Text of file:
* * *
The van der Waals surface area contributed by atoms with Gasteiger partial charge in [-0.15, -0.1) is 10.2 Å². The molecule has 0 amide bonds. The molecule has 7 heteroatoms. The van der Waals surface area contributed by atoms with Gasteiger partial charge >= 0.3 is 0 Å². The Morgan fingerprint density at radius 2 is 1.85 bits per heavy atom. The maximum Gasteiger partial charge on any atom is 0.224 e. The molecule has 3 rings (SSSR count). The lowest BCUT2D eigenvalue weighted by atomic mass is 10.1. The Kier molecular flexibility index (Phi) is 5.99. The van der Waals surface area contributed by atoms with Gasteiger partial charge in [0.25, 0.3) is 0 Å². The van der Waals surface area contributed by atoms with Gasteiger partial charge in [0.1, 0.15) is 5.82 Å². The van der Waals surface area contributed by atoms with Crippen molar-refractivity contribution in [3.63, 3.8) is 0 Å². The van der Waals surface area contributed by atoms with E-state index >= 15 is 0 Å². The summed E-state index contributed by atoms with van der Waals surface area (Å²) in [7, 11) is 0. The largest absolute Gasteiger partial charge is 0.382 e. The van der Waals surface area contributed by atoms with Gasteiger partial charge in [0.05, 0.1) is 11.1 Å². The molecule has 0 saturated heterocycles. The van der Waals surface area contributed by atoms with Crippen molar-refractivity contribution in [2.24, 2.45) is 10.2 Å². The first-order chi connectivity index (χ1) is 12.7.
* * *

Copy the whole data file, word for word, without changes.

The van der Waals surface area contributed by atoms with Gasteiger partial charge in [-0.15, -0.1) is 10.2 Å². The molecule has 0 amide bonds. The molecule has 7 heteroatoms. The van der Waals surface area contributed by atoms with Gasteiger partial charge >= 0.3 is 0 Å². The Morgan fingerprint density at radius 2 is 1.85 bits per heavy atom. The maximum Gasteiger partial charge on any atom is 0.224 e. The molecule has 3 rings (SSSR count). The lowest BCUT2D eigenvalue weighted by atomic mass is 10.1. The Kier molecular flexibility index (Phi) is 5.99. The van der Waals surface area contributed by atoms with Gasteiger partial charge in [0.25, 0.3) is 0 Å². The van der Waals surface area contributed by atoms with Gasteiger partial charge in [0.1, 0.15) is 5.82 Å². The van der Waals surface area contributed by atoms with Crippen molar-refractivity contribution in [3.63, 3.8) is 0 Å². The van der Waals surface area contributed by atoms with E-state index >= 15 is 0 Å². The summed E-state index contributed by atoms with van der Waals surface area (Å²) in [7, 11) is 0. The largest absolute Gasteiger partial charge is 0.382 e. The van der Waals surface area contributed by atoms with Gasteiger partial charge in [0.05, 0.1) is 11.1 Å². The molecule has 0 saturated heterocycles. The van der Waals surface area contributed by atoms with Crippen molar-refractivity contribution in [2.24, 2.45) is 10.2 Å². The first-order chi connectivity index (χ1) is 12.7.